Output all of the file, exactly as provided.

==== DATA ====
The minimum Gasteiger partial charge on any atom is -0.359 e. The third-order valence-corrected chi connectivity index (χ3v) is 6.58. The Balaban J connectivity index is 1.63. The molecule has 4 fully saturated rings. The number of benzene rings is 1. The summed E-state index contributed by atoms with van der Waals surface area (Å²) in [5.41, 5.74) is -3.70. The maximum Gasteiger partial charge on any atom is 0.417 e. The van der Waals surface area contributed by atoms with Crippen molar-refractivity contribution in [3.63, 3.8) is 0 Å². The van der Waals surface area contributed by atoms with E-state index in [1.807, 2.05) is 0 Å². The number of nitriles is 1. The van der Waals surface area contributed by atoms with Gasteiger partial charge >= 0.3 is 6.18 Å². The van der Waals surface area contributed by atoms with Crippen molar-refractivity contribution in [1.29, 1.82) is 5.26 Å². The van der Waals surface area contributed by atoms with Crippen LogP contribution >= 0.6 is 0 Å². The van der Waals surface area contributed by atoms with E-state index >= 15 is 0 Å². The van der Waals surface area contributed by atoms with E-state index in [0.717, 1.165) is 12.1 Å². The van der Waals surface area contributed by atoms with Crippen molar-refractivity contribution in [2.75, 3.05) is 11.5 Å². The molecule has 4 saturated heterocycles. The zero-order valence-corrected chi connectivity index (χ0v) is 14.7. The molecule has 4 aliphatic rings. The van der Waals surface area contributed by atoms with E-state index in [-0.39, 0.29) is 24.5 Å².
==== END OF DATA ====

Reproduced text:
The minimum Gasteiger partial charge on any atom is -0.359 e. The third-order valence-corrected chi connectivity index (χ3v) is 6.58. The Balaban J connectivity index is 1.63. The molecule has 4 fully saturated rings. The number of benzene rings is 1. The summed E-state index contributed by atoms with van der Waals surface area (Å²) in [5.41, 5.74) is -3.70. The maximum Gasteiger partial charge on any atom is 0.417 e. The van der Waals surface area contributed by atoms with Crippen molar-refractivity contribution in [3.63, 3.8) is 0 Å². The van der Waals surface area contributed by atoms with E-state index in [1.807, 2.05) is 0 Å². The number of nitriles is 1. The van der Waals surface area contributed by atoms with Gasteiger partial charge >= 0.3 is 6.18 Å². The van der Waals surface area contributed by atoms with Crippen molar-refractivity contribution in [1.29, 1.82) is 5.26 Å². The van der Waals surface area contributed by atoms with Crippen LogP contribution >= 0.6 is 0 Å². The van der Waals surface area contributed by atoms with E-state index >= 15 is 0 Å². The van der Waals surface area contributed by atoms with E-state index in [0.717, 1.165) is 12.1 Å². The van der Waals surface area contributed by atoms with Crippen molar-refractivity contribution in [2.75, 3.05) is 11.5 Å². The molecule has 4 saturated heterocycles. The zero-order valence-corrected chi connectivity index (χ0v) is 14.7. The molecule has 4 aliphatic rings. The van der Waals surface area contributed by atoms with E-state index in [-0.39, 0.29) is 24.5 Å².